During the preparations for the Iceland summit, I took on the task of building a CSM presentation on lag.
I decided to approach the subject as a game-player. I expected that CCP would expect that CSM would come in with a bunch of half-baked lag-fix ideas (you know, like the ones I put in my election manifesto...), which they would then proceed to shoot down using their information advantage.
So I decided to try another approach. After consulting with the other CSMs, I built our presentation around several key points:
* Lag is one example of a class of problems for which game-design solutions are appropriate.
* Player expert focus groups can help CCP develop solutions that are both implementable (by them) and acceptable (to us).
* The CSM is in a unique position to mediate the interaction between player experts and CCP.
To my great regret, events conspired to brutally time-crunch the presentation; I was hoping to get 15-20 minutes, but CCP's presentation and the associated discussion ran long. In the end, I had only 5 minutes, which meant a rushed presentation and little discussion; CCP's response was basically "meh..."
But the next day, in the Low Sec session, CCP basically asked CSM to do what I wanted them to do for Lag:
CCP suggested that CSM work more with players to draft a well-supported vision for Low Sec, then submit a "foundation story" to CCP as a proposal that reflects that vision.
While what CCP asked for does not go to the level of detail I would want, it's a step along the right path -- as long as CCP is really serious about using, or at least strongly considering, the results.
IMHO, without a real commitment from CCP in this regard, it will be hard to convince the player experts to put in the time and hard work of coming up with a proposal.
Furthermore, for this process to actually work, CCP must provide a method for rapid iteration of player proposals, otherwise the players are just groping in the dark. This is where CSM, with our unique perspective -- we are players, but we are also under NDA -- can perform a vital role.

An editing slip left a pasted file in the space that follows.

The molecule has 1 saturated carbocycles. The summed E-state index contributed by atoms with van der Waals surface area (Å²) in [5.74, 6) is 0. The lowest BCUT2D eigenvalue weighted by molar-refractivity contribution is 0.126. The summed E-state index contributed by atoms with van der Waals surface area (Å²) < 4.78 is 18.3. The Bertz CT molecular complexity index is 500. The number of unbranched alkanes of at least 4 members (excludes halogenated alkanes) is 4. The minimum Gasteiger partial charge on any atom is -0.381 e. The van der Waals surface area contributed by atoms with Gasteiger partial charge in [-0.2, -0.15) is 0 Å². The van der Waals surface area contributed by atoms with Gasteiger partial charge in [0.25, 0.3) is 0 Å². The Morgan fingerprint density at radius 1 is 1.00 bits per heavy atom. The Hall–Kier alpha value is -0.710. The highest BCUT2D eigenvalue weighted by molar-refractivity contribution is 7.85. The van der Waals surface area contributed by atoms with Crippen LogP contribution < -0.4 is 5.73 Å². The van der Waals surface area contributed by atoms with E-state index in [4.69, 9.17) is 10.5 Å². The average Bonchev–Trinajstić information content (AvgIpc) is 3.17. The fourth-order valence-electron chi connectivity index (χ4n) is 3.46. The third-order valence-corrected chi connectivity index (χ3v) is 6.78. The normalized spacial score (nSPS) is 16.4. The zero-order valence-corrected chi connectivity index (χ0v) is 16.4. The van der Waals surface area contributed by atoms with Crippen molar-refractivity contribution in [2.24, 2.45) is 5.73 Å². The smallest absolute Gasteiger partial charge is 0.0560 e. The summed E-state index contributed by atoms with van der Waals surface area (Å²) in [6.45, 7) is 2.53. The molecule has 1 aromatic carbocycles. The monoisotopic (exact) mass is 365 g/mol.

An example of this came in the 29 Issues session. Take a look at the Show damaged drones in drone bay item. Players want this functionality for several reasons, but one of the most important is that when fighting with drones, you want to be able to recall damaged drones and send out fresh ones -- but once drones are back in the drone bay, their state is unknown to the players.
In the space of 5 minutes, CCP and CSM iterated the proposal into something that could be implemented 100% on the client, with no added server or communications overhead, yet would allow players to launch undamaged drones in almost all circumstances (and, by the way, do the opposite -- launch the damaged drones for repair). It wasn't a perfect or elegant solution, but it provided extra function at very low cost.
Hmm... maybe (nudge nudge) someone should raise it as a proposal in the Assembly Hall (wink wink).
Now consider iteration between CCP and a player expert focus group. There is a trust problem; the players might say "you could do X", and CCP might come back and say "We can't do X", but not be willing to explain why. At which point, the players have no choice to take CCP at their word, and their ability to iterate is compromised; they're in the dark -- and darkness breeds mistrust.
But if CSM, with their magical NDA power, is in the middle as a trusted intermediary, shuttling ideas back and forth, then everything changes. Now CCP can tell CSM that "We can't do X because of NDA issues A, B and C", and CSM can tell the players "X has some problems, but your ideas Y and Z don't suffer from those problems; please explore them further."
Is CCP willing to make a real commitment to this kind of process? At the present time, probably not, for the simple reason that even if the focus groups are purely advisory, interacting with them will be perceived as a loss of control on their part.
But in a social sandbox game like EVE, as in life itself, control is ever an illusion -- even for the devs. Let's hope CCP has the vision to take a leap of faith.